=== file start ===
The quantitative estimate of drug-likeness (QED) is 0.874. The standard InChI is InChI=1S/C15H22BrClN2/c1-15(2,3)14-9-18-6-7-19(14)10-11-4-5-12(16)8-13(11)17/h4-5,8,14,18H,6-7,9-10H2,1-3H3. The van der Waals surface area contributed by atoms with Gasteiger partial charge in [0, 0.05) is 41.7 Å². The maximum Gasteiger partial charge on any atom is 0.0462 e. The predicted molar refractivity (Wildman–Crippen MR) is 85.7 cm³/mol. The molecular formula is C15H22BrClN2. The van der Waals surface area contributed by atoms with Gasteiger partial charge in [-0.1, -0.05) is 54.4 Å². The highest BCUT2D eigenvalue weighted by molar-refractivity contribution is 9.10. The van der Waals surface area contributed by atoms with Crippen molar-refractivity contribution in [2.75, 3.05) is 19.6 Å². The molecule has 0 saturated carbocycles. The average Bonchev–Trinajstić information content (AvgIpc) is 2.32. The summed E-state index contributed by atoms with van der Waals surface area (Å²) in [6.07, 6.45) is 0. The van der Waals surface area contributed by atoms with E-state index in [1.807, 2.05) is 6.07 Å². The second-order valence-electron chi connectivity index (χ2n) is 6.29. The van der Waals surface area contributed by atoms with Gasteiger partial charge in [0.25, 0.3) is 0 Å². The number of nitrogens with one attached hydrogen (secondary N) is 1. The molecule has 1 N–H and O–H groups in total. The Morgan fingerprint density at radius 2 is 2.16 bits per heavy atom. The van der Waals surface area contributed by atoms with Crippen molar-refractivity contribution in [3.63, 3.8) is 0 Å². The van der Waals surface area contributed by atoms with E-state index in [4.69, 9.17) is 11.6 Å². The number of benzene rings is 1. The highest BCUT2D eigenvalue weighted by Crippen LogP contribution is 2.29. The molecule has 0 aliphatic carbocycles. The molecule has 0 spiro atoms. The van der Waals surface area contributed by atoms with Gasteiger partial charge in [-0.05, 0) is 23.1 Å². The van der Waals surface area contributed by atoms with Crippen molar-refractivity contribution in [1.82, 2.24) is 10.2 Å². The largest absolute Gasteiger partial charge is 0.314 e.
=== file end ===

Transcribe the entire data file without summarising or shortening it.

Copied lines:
The quantitative estimate of drug-likeness (QED) is 0.874. The standard InChI is InChI=1S/C15H22BrClN2/c1-15(2,3)14-9-18-6-7-19(14)10-11-4-5-12(16)8-13(11)17/h4-5,8,14,18H,6-7,9-10H2,1-3H3. The van der Waals surface area contributed by atoms with Gasteiger partial charge in [0, 0.05) is 41.7 Å². The maximum Gasteiger partial charge on any atom is 0.0462 e. The predicted molar refractivity (Wildman–Crippen MR) is 85.7 cm³/mol. The molecular formula is C15H22BrClN2. The van der Waals surface area contributed by atoms with Gasteiger partial charge in [-0.1, -0.05) is 54.4 Å². The highest BCUT2D eigenvalue weighted by molar-refractivity contribution is 9.10. The van der Waals surface area contributed by atoms with Crippen molar-refractivity contribution in [2.75, 3.05) is 19.6 Å². The molecule has 0 saturated carbocycles. The average Bonchev–Trinajstić information content (AvgIpc) is 2.32. The summed E-state index contributed by atoms with van der Waals surface area (Å²) in [6.07, 6.45) is 0. The van der Waals surface area contributed by atoms with E-state index in [1.807, 2.05) is 6.07 Å². The second-order valence-electron chi connectivity index (χ2n) is 6.29. The van der Waals surface area contributed by atoms with Gasteiger partial charge in [0.25, 0.3) is 0 Å². The number of nitrogens with one attached hydrogen (secondary N) is 1. The molecule has 1 N–H and O–H groups in total. The Morgan fingerprint density at radius 2 is 2.16 bits per heavy atom. The van der Waals surface area contributed by atoms with Crippen molar-refractivity contribution in [3.63, 3.8) is 0 Å². The van der Waals surface area contributed by atoms with E-state index in [4.69, 9.17) is 11.6 Å². The number of benzene rings is 1. The highest BCUT2D eigenvalue weighted by Crippen LogP contribution is 2.29. The molecule has 0 aliphatic carbocycles. The molecule has 0 spiro atoms. The van der Waals surface area contributed by atoms with Gasteiger partial charge in [-0.05, 0) is 23.1 Å². The van der Waals surface area contributed by atoms with Crippen molar-refractivity contribution in [1.82, 2.24) is 10.2 Å². The largest absolute Gasteiger partial charge is 0.314 e.